The SEC Proposes Pay Versus Performance Disclosure Rules

Five years after receiving its Congressional mandate in the Dodd-Frank Wall Street Reform and Consumer Protection Act (Dodd-Frank), the SEC has proposed rules that require public companies, other than emerging growth companies and foreign private issuers, to disclose in the annual meeting proxy statement the relationship between executive compensation actually paid and the company’s financial performance. The purpose of the rule, according to the SEC, is to elicit additional disclosure that provides greater transparency and allows shareholders to be better informed when they vote to elect directors and in connection with their advisory votes on executive compensation.

This proposal is separate from the pay ratio disclosure rule proposed by the SEC in September 2013 and not yet adopted, which would require companies to disclose the pay disparity in the form of a ratio between a company’s CEO pay and that of its median employee. See our previous Public Company Alert in this regard here. Unless the SEC moves at an unusually rapid pace, however, it seems unlikely that either the pay for performance or pay ratio proposal will be in play for the 2016 proxy season.

Proposed Item 402(v) of Regulation S-K

Proposed Item 402(v) of Regulation S-K would require a company to provide a clear description of (1) the relationship between executive compensation actually paid to the company’s named executive officers (NEOs) and the cumulative total shareholder return (TSR) of the company, and (2) the relationship between the company’s TSR and the TSR of a peer group. Specifically, the proposed amendments would require that:

  • The total compensation disclosed in the Summary Compensation Table be used in calculating the executive compensation actually paid, modified to exclude changes in actuarial present value of benefits under defined benefit and actuarial pension plans, and include the value of equity awards at vesting rather than when granted;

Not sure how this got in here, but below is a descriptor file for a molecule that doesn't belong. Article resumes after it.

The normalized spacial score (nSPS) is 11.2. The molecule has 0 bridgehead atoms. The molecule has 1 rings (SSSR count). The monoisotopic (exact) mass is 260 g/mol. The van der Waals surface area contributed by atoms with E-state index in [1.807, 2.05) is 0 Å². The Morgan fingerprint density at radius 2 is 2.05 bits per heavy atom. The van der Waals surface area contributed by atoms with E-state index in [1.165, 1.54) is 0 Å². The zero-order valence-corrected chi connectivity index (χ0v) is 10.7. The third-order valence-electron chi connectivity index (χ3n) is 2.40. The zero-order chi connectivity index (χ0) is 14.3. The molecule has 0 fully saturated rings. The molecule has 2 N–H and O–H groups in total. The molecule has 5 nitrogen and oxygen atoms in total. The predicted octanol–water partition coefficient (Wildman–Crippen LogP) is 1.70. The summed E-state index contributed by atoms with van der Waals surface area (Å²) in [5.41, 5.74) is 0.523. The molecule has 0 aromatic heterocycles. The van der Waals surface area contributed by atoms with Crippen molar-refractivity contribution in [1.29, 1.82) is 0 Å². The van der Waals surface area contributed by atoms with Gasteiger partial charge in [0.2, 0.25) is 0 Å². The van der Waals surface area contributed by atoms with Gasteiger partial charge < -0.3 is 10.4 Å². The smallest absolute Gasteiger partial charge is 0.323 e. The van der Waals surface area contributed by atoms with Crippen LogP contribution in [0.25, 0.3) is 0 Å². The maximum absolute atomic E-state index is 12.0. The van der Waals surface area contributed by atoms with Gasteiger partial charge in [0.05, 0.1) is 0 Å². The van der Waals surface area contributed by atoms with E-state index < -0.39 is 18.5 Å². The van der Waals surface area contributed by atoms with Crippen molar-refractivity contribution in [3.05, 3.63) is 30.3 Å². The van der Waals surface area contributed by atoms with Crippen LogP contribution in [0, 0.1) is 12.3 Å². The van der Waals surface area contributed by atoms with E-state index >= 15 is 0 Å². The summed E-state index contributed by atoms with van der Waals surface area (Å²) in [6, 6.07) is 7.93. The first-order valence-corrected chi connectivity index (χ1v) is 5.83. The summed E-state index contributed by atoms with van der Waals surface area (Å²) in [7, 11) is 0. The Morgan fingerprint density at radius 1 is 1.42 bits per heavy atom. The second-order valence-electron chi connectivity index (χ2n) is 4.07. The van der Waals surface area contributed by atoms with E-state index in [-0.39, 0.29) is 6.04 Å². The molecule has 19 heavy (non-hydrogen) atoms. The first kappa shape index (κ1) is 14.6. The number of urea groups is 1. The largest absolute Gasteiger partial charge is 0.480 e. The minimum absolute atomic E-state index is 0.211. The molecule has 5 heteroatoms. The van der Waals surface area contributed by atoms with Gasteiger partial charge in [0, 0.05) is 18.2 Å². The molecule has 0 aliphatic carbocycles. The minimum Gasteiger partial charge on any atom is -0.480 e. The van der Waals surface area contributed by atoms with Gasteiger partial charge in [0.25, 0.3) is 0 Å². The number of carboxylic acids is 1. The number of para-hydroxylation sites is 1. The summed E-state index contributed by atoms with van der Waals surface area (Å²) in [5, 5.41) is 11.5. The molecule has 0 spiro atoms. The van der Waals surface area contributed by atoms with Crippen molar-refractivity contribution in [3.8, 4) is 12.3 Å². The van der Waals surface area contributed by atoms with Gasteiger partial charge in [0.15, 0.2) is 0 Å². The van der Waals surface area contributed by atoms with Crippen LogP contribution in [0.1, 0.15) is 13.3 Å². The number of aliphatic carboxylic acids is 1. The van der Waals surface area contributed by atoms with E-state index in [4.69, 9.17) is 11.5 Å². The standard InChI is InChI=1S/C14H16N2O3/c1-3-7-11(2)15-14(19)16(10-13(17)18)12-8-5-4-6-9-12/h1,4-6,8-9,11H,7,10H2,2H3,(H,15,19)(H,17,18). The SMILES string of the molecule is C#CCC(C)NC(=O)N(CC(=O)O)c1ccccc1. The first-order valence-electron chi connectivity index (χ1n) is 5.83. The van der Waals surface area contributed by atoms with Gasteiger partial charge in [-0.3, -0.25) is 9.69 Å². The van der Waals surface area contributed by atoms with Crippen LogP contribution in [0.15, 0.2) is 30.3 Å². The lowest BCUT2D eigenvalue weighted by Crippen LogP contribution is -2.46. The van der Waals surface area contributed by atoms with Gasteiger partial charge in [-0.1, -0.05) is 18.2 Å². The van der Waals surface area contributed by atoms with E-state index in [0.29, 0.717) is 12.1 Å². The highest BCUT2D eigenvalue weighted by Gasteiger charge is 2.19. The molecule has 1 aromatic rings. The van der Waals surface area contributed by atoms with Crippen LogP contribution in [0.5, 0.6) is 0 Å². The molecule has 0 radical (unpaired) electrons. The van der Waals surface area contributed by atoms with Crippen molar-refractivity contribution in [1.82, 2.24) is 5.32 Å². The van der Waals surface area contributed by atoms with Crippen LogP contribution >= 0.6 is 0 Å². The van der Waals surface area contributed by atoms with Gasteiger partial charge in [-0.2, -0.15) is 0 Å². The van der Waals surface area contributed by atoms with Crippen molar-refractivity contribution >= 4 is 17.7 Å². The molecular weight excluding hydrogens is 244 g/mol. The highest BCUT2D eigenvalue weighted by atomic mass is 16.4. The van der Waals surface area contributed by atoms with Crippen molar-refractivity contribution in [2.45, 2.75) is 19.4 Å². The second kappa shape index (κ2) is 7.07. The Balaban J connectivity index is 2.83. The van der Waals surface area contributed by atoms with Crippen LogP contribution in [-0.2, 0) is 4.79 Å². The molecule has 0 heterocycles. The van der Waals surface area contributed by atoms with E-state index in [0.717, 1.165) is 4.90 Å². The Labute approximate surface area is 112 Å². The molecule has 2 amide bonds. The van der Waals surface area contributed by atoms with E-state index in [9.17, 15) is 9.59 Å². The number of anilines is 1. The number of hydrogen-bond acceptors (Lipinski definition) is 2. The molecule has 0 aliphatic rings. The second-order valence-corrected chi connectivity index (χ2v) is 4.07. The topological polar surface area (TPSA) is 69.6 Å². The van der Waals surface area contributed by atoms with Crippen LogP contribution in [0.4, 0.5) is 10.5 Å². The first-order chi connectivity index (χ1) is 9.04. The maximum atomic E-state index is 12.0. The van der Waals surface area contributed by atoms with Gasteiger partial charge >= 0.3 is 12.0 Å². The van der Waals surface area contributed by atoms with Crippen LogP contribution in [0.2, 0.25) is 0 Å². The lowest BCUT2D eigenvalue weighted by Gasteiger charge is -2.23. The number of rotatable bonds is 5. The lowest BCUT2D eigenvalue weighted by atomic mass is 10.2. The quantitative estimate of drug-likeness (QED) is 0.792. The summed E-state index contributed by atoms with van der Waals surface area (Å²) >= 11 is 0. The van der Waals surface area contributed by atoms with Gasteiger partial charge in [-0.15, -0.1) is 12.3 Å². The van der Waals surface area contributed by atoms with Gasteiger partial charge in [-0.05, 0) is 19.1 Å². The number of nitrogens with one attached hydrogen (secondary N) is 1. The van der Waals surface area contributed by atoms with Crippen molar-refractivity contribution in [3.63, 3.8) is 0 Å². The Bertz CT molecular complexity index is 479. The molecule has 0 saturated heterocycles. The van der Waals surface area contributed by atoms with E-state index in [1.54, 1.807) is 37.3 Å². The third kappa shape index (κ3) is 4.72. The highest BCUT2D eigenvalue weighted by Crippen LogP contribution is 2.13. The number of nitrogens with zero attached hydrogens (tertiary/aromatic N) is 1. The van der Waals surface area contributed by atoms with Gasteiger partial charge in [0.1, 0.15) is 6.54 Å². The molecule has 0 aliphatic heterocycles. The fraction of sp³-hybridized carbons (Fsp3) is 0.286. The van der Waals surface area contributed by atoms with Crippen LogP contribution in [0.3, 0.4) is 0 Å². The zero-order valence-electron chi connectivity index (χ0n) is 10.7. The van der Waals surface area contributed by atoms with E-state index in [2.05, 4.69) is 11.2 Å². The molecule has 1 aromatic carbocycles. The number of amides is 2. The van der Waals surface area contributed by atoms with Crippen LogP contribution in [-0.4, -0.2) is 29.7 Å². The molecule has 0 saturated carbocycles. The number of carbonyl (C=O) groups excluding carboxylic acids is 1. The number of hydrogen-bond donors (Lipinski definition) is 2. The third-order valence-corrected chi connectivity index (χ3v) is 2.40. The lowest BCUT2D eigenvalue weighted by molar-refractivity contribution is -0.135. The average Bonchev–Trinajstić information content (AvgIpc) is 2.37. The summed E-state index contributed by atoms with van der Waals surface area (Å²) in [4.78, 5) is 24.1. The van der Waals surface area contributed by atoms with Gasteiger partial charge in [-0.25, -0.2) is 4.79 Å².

• Companies provide the executive compensation actually paid, total compensation as disclosed in the Summary Compensation Table, TSR, and peer group TSR in a prescribed table for each of the last five fiscal years;
  • The executive compensation disclosure be presented separately for the principal executive officer and as an average for the remaining NEOs identified in the Summary Compensation Table;
  • For smaller reporting companies, the disclosure of the relationship between executive compensation actually paid and TSR cover the company’s three most recent fiscal years, without requiring any disclosure of peer group TSR; and
  • The disclosure be provided in “tagged” data format using eXtensible Business Reporting Language (XBRL).

The SEC proposed that the new Item 402(v) disclosure would only be required in a company’s proxy or information statement, which is consistent with Congress’s mandate that such pay for performance disclosure be provided in solicitation material for an annual meeting of the shareholders. Consequently, this disclosure would not be required to be included in, or deemed incorporated by reference into, a company’s annual report on Form 10-K or in registration statements that otherwise require Item 402 compensation information.

Proposed Table

The pay versus performance table below requires disclosure of the relationship between executive compensation paid to its NEOs, its TSR and the TSR of a peer group. The peer group must be either the peer group used in its stock performance graph or the peer group discussed in the company’s Compensation Discussion and Analysis (CD&A).

Click here to view table.

A clear description of the relationship between pay and performance must accompany the table in narrative or graphic form, or both. Companies also would be permitted to provide supplemental measures of financial performance, so long as any additional disclosure is clearly identified, not misleading and not presented with greater prominence than the required disclosure. The SEC believes that the disclosure of the relationship between pay versus performance would supplement a company’s CD&A, but the proposed rule does not require that it be included in any particular section of the proxy statement.